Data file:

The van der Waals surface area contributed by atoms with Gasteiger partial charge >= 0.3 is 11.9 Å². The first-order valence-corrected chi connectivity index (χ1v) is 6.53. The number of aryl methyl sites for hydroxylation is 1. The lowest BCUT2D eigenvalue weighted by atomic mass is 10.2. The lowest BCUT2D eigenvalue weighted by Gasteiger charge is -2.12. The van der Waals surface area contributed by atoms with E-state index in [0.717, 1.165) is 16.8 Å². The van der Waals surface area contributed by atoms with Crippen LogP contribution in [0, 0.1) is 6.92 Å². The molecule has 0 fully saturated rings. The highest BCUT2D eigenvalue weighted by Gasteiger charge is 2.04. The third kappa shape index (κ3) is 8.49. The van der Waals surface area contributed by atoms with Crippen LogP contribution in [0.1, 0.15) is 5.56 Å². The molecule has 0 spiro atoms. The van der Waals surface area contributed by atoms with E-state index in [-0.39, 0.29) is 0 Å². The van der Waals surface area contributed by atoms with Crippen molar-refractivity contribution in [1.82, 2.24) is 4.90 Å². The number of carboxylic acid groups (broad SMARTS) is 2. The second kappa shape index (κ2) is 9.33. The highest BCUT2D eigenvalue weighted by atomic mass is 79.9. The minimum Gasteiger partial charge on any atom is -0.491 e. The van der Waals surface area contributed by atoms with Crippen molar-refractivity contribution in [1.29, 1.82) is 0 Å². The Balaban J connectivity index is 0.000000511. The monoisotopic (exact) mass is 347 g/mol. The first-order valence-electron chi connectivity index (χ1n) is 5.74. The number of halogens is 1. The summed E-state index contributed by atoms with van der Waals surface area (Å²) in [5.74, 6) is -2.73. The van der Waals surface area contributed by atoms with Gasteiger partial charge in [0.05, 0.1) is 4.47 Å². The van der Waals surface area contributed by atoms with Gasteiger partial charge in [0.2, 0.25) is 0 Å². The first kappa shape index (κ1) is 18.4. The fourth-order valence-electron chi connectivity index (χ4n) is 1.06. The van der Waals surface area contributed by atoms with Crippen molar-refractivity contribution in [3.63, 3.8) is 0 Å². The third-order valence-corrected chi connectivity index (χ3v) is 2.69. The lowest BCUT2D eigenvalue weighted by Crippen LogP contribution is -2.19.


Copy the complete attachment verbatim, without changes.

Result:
The van der Waals surface area contributed by atoms with Gasteiger partial charge >= 0.3 is 11.9 Å². The first-order valence-corrected chi connectivity index (χ1v) is 6.53. The number of aryl methyl sites for hydroxylation is 1. The lowest BCUT2D eigenvalue weighted by atomic mass is 10.2. The lowest BCUT2D eigenvalue weighted by Gasteiger charge is -2.12. The van der Waals surface area contributed by atoms with E-state index in [0.717, 1.165) is 16.8 Å². The van der Waals surface area contributed by atoms with Crippen LogP contribution in [0, 0.1) is 6.92 Å². The molecule has 0 fully saturated rings. The highest BCUT2D eigenvalue weighted by Gasteiger charge is 2.04. The third kappa shape index (κ3) is 8.49. The van der Waals surface area contributed by atoms with Crippen LogP contribution in [0.1, 0.15) is 5.56 Å². The molecule has 0 spiro atoms. The van der Waals surface area contributed by atoms with E-state index in [-0.39, 0.29) is 0 Å². The van der Waals surface area contributed by atoms with Crippen molar-refractivity contribution in [1.82, 2.24) is 4.90 Å². The number of carboxylic acid groups (broad SMARTS) is 2. The second kappa shape index (κ2) is 9.33. The highest BCUT2D eigenvalue weighted by atomic mass is 79.9. The minimum Gasteiger partial charge on any atom is -0.491 e. The van der Waals surface area contributed by atoms with Crippen molar-refractivity contribution in [1.29, 1.82) is 0 Å². The Balaban J connectivity index is 0.000000511. The monoisotopic (exact) mass is 347 g/mol. The first-order valence-electron chi connectivity index (χ1n) is 5.74. The number of halogens is 1. The summed E-state index contributed by atoms with van der Waals surface area (Å²) in [5.74, 6) is -2.73. The van der Waals surface area contributed by atoms with Gasteiger partial charge in [0.05, 0.1) is 4.47 Å². The van der Waals surface area contributed by atoms with Gasteiger partial charge in [0.2, 0.25) is 0 Å². The first kappa shape index (κ1) is 18.4. The fourth-order valence-electron chi connectivity index (χ4n) is 1.06. The van der Waals surface area contributed by atoms with Crippen molar-refractivity contribution in [3.63, 3.8) is 0 Å². The third-order valence-corrected chi connectivity index (χ3v) is 2.69. The lowest BCUT2D eigenvalue weighted by Crippen LogP contribution is -2.19.